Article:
Gluten-free diet is not recommended for people without celiac diseaseBMJ 2017; 357 doi: https://doi.org/10.1136/bmj.j2135 (Published 03 May 2017) Cite this as: BMJ 2017;357:j2135
Gluten is not associated with a risk of coronary heart disease in people without celiac disease—and restricting gluten may result in a low intake of whole grains, which are associated with cardiovascular benefits, a study in The BMJ has found.1
The researchers said that promoting gluten-free diets among people without celiac disease should not be encouraged.
The number of people without celiac disease who avoid gluten has increased in recent years, the researchers said, partly because they think that gluten can have harmful health effects. But no long term studies have assessed the relation between dietary gluten and the risk of chronic conditions such as coronary heart disease in people without celiac disease.
A team of US based researchers decided to tackle this by analysing data on 64 714 female and 45 303 male US health professionals with no history of coronary heart disease who completed a detailed food questionnaire in 1986 that was updated every four years until 2010.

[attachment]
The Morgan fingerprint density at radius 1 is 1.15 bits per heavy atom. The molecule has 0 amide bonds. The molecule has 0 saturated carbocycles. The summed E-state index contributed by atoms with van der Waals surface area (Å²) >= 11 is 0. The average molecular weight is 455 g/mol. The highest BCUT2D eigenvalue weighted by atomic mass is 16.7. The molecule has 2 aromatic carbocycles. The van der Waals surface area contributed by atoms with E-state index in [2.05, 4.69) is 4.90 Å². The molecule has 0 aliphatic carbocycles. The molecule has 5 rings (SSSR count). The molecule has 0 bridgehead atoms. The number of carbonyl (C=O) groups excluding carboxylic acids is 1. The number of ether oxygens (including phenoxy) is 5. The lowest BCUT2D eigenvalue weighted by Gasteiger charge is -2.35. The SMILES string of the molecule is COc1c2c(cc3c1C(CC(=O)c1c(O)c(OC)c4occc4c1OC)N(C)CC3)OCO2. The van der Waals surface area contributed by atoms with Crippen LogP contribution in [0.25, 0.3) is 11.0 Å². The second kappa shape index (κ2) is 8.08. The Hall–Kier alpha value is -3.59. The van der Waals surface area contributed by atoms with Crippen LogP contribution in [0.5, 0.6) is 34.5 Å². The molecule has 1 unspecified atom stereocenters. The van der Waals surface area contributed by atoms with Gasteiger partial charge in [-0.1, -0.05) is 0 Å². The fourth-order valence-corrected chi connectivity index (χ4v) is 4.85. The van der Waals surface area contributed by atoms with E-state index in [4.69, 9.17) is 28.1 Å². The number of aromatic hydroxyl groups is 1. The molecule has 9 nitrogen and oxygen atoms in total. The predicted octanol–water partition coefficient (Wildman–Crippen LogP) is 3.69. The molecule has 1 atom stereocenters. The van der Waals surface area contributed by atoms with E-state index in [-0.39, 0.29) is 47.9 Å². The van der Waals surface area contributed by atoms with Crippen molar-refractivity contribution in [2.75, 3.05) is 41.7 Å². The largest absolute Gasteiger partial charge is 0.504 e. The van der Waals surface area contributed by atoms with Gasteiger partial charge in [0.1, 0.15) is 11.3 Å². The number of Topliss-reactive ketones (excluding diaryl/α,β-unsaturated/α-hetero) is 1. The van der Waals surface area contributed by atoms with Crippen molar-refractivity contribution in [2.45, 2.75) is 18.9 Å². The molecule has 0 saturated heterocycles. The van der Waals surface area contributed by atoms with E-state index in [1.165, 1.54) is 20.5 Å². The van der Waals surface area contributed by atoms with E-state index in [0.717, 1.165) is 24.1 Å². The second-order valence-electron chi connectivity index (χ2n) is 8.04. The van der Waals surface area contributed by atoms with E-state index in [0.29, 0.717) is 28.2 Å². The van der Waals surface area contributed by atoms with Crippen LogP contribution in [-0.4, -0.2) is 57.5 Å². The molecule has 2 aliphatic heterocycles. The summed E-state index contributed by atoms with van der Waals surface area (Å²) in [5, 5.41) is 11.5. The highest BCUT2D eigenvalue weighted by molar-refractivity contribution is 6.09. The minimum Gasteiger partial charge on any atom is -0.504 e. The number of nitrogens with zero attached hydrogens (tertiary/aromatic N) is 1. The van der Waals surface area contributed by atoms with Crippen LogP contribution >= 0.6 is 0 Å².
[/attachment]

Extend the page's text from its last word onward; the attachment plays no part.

During this 26 year period, people with a gluten intake in the lowest fifth had an incidence of coronary heart disease of 352 per 100 000 person years, and those with the highest fifth of gluten intake had a rate of 277 events per 100 00 person years. After adjusting for known risk factors, no significant association was found between estimated gluten intake and the risk of subsequent overall coronary heart disease.
In contrast, after additional adjustment for intake of refined grains the estimated gluten consumption was associated with a lower risk of coronary heart disease (multivariate hazard ratio 0.85 (95% confidence interval 0.77 to 0.93); P for trend=0.002).
The authors noted that, because this was an observational study, no firm conclusions could be drawn about cause and effect. Other limitations included the fact that the researchers did not ask about consumption of gluten-free foods or whether participants adhered to a gluten-free diet.
Nevertheless, they concluded that their findings “do not support the promotion of a gluten restricted diet with a goal of reducing coronary heart disease risk.” And they warned that “promotion of gluten-free diets for the purpose of coronary heart disease prevention among asymptomatic people without celiac disease should not be recommended.”